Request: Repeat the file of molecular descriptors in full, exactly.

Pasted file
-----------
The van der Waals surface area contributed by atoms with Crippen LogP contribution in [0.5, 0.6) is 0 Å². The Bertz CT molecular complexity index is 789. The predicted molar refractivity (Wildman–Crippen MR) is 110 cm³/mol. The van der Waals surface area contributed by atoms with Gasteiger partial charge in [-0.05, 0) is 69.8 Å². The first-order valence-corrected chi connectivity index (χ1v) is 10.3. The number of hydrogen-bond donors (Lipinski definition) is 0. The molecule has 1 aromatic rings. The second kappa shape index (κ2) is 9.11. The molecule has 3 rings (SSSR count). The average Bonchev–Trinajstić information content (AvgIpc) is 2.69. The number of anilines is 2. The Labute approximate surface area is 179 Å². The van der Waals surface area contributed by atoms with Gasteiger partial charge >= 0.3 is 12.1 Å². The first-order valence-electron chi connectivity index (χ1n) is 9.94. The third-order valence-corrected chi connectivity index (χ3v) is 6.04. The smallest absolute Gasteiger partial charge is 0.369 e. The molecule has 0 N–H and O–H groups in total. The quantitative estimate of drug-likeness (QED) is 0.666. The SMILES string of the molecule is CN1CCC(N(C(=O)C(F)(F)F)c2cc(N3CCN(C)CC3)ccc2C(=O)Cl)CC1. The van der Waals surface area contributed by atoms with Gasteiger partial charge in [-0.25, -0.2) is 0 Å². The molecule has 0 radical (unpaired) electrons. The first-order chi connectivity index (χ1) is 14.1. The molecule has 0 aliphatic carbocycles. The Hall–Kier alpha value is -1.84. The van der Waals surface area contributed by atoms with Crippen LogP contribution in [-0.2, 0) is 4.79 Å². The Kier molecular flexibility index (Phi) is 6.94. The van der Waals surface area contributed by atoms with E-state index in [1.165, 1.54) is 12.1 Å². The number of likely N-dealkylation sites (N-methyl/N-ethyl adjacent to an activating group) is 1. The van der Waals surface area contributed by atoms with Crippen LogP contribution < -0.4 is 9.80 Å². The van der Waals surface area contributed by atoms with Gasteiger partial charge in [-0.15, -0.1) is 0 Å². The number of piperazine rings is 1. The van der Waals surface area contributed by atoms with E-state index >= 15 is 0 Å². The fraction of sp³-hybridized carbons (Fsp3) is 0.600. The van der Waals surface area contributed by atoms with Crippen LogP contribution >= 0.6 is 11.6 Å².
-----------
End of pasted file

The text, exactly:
The van der Waals surface area contributed by atoms with Crippen LogP contribution in [0.5, 0.6) is 0 Å². The Bertz CT molecular complexity index is 789. The predicted molar refractivity (Wildman–Crippen MR) is 110 cm³/mol. The van der Waals surface area contributed by atoms with Gasteiger partial charge in [-0.05, 0) is 69.8 Å². The first-order valence-corrected chi connectivity index (χ1v) is 10.3. The number of hydrogen-bond donors (Lipinski definition) is 0. The molecule has 1 aromatic rings. The second kappa shape index (κ2) is 9.11. The molecule has 3 rings (SSSR count). The average Bonchev–Trinajstić information content (AvgIpc) is 2.69. The number of anilines is 2. The Labute approximate surface area is 179 Å². The van der Waals surface area contributed by atoms with Gasteiger partial charge >= 0.3 is 12.1 Å². The first-order valence-electron chi connectivity index (χ1n) is 9.94. The third-order valence-corrected chi connectivity index (χ3v) is 6.04. The smallest absolute Gasteiger partial charge is 0.369 e. The molecule has 0 N–H and O–H groups in total. The quantitative estimate of drug-likeness (QED) is 0.666. The SMILES string of the molecule is CN1CCC(N(C(=O)C(F)(F)F)c2cc(N3CCN(C)CC3)ccc2C(=O)Cl)CC1. The van der Waals surface area contributed by atoms with Gasteiger partial charge in [-0.25, -0.2) is 0 Å². The molecule has 0 radical (unpaired) electrons. The first-order chi connectivity index (χ1) is 14.1. The molecule has 0 aliphatic carbocycles. The Hall–Kier alpha value is -1.84. The van der Waals surface area contributed by atoms with Crippen LogP contribution in [-0.2, 0) is 4.79 Å². The Kier molecular flexibility index (Phi) is 6.94. The van der Waals surface area contributed by atoms with E-state index in [1.165, 1.54) is 12.1 Å². The number of likely N-dealkylation sites (N-methyl/N-ethyl adjacent to an activating group) is 1. The van der Waals surface area contributed by atoms with Crippen LogP contribution < -0.4 is 9.80 Å². The van der Waals surface area contributed by atoms with Gasteiger partial charge in [-0.15, -0.1) is 0 Å². The number of piperazine rings is 1. The van der Waals surface area contributed by atoms with E-state index >= 15 is 0 Å². The fraction of sp³-hybridized carbons (Fsp3) is 0.600. The van der Waals surface area contributed by atoms with Crippen LogP contribution >= 0.6 is 11.6 Å².